Dana Zellers:

that, that reframe. And it's so hard for us, because sometimes

Dana Zellers:

it's other people asking us to do more and more. But

Dana Zellers:

oftentimes, it's things that we want to do, or we feel like what

Dana Zellers:

benefits in some way. And one of the key pieces, the first step

Dana Zellers:

that I work with on all my clients is really getting

Dana Zellers:

clarity of focus. So what is important to you, truly, when

Dana Zellers:

you step back, all these things that you're just reacting to and

Dana Zellers:

responding to during a day, are those taking you to where you

Dana Zellers:

want to go. Right. And so as soon as we start getting that

Dana Zellers:

clarity, suddenly our schedule opens up. And for

Melinda Lee:

people, though, I mean, is it hard like to

Melinda Lee:

actually say, Hey, this is what is really important, are you do

Melinda Lee:

you find it easy for people,

Unknown:

what I find is, is that truly taking the time. And so

Unknown:

going through, I take people through exercises, we do some

Unknown:

values, we do some visioning, we do some reflection, all of those

Unknown:

things, looking at those gaps, the more people go through that

Unknown:

process and take the time to really reflect on it. It's like

Unknown:

a light bulb goes off, like, okay, when I look at how I'm

Unknown:

spending my time, energy, not driving towards these things

Unknown:

that I say are the most important to me, right?

Melinda Lee:

Because it feels like they all are important. And

Melinda Lee:

it feels like if I eliminate them, I'm being lazy. Or I can I

Melinda Lee:

can see myself if I'm going through this exercise, oh my

Melinda Lee:

gosh, I'm gonna live by eliminate that I'm being lazy,

Melinda Lee:

or if I eliminate this, it's gonna take me too long to get to

Melinda Lee:

my goal. Yeah.

Dana Zellers:

But the challenge is, is when we do that, I mean,

Dana Zellers:

I was totally that person who was like the last person in the

Dana Zellers:

office, I was working late on projects, I was doing all of

Dana Zellers:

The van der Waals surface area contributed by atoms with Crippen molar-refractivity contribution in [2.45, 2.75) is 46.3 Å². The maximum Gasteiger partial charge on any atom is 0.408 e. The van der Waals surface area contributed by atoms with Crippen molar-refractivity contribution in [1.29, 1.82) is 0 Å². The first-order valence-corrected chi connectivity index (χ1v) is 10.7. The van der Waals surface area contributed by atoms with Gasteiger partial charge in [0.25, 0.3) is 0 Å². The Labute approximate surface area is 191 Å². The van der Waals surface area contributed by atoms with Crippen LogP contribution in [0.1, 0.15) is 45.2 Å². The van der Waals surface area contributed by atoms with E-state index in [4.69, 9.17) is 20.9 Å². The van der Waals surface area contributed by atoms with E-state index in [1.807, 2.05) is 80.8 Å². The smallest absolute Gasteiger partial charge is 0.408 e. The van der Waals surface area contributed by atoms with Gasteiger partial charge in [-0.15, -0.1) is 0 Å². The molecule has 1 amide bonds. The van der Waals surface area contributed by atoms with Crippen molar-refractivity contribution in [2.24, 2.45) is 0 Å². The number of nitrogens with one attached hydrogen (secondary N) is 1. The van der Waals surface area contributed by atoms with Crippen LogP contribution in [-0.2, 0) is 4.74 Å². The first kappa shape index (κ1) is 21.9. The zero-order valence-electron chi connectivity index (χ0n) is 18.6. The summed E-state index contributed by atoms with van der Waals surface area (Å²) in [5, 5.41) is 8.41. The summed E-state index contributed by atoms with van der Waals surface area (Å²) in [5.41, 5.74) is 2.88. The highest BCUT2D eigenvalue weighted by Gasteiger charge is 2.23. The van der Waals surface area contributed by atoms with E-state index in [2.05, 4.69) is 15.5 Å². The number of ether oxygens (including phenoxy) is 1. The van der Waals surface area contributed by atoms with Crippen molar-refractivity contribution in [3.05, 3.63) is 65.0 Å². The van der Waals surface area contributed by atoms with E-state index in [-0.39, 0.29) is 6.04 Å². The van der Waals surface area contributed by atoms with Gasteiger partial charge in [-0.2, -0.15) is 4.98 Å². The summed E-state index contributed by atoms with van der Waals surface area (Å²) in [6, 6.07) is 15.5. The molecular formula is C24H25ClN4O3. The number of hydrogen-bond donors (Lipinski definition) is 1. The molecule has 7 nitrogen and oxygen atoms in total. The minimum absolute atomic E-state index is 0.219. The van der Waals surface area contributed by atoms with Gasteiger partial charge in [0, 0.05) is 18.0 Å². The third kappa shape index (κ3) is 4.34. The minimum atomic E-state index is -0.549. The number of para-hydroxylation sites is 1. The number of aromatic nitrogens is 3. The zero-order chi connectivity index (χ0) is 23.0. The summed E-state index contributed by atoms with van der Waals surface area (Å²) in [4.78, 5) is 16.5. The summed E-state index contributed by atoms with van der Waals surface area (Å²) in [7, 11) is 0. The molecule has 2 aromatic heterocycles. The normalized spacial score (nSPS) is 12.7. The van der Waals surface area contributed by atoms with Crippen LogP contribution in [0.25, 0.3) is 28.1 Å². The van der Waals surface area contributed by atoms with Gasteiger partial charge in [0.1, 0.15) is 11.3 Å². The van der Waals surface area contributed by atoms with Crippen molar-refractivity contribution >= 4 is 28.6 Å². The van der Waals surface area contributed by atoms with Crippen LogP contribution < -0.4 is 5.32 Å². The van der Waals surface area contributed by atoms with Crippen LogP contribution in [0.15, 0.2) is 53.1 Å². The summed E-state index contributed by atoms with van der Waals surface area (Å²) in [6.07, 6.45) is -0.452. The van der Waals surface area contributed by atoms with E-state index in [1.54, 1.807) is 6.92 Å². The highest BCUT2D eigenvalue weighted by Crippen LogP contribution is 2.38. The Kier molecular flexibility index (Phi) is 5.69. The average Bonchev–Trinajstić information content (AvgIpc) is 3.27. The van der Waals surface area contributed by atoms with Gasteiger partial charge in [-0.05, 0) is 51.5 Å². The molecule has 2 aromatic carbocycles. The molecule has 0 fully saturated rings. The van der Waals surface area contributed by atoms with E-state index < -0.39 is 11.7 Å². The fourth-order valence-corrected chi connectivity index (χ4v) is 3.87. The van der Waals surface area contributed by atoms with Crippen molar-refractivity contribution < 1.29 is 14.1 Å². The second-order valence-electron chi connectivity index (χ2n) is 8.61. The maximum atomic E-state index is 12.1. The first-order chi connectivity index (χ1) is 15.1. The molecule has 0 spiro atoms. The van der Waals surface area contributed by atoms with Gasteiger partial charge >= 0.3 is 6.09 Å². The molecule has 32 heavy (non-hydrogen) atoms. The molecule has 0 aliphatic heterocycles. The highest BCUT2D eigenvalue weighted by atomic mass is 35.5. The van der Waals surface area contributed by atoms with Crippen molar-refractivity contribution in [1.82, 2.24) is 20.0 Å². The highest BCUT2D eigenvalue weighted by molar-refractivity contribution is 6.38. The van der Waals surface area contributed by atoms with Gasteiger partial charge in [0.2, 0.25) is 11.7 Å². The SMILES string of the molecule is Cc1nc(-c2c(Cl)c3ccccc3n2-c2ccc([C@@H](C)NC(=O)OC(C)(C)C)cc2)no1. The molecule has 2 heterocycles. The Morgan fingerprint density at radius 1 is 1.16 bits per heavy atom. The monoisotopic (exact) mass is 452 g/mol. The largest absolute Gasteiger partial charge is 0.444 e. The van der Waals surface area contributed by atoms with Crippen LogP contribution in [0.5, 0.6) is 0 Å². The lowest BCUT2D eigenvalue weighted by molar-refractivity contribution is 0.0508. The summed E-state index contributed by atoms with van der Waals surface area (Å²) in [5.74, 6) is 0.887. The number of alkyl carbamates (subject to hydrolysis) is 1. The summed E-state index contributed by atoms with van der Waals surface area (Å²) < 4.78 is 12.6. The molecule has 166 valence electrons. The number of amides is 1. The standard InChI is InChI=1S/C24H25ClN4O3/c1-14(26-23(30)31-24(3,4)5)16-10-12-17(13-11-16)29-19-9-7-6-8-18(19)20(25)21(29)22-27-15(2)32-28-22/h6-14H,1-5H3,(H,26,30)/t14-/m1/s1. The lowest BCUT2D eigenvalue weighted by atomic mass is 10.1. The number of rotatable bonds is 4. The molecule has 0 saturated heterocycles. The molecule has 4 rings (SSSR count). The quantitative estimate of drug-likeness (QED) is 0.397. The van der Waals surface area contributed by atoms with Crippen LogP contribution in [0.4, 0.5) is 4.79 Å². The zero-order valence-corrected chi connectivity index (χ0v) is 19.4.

that. And the problem with that is, is that we're not effective

Dana Zellers:

with our time when we're doing that. So if we can just choose

Dana Zellers:

the key things like we talked about the Pareto Principle, so

Dana Zellers:

that the 8020 rule that typically if 20% of what you're

Dana Zellers:

doing is leading to 80% of the results, then you want to focus

Dana Zellers:

on just that 20%. And the rest of the 80% of the things that

Dana Zellers:

you're doing actually might be benefiting you some, but not in

Dana Zellers:

enough ratio of of the amount of time that you're spending on it.

Dana Zellers:

Wow. And so if we're focusing on those few things that are moving

Dana Zellers:

the needle most and getting us where we want to go, and again,

Dana Zellers:

a lot of people come to me individually, so they're like,

Dana Zellers:

Okay, well personally, this is what I want to do, but what

Dana Zellers:

about my company, like they want me to be doing all of these

Dana Zellers:

things, but I think that same theory translates to your

Dana Zellers:

professional life. So you're looking at what is really

Dana Zellers:

important to your company. Look at what's really important to

Dana Zellers:

your boss and your team. So how did what you're doing fit into

Dana Zellers:

that? And what are the pieces that truly are going to give you

Dana Zellers:

the most bang for the buck? Right? As opposed to walking

Dana Zellers: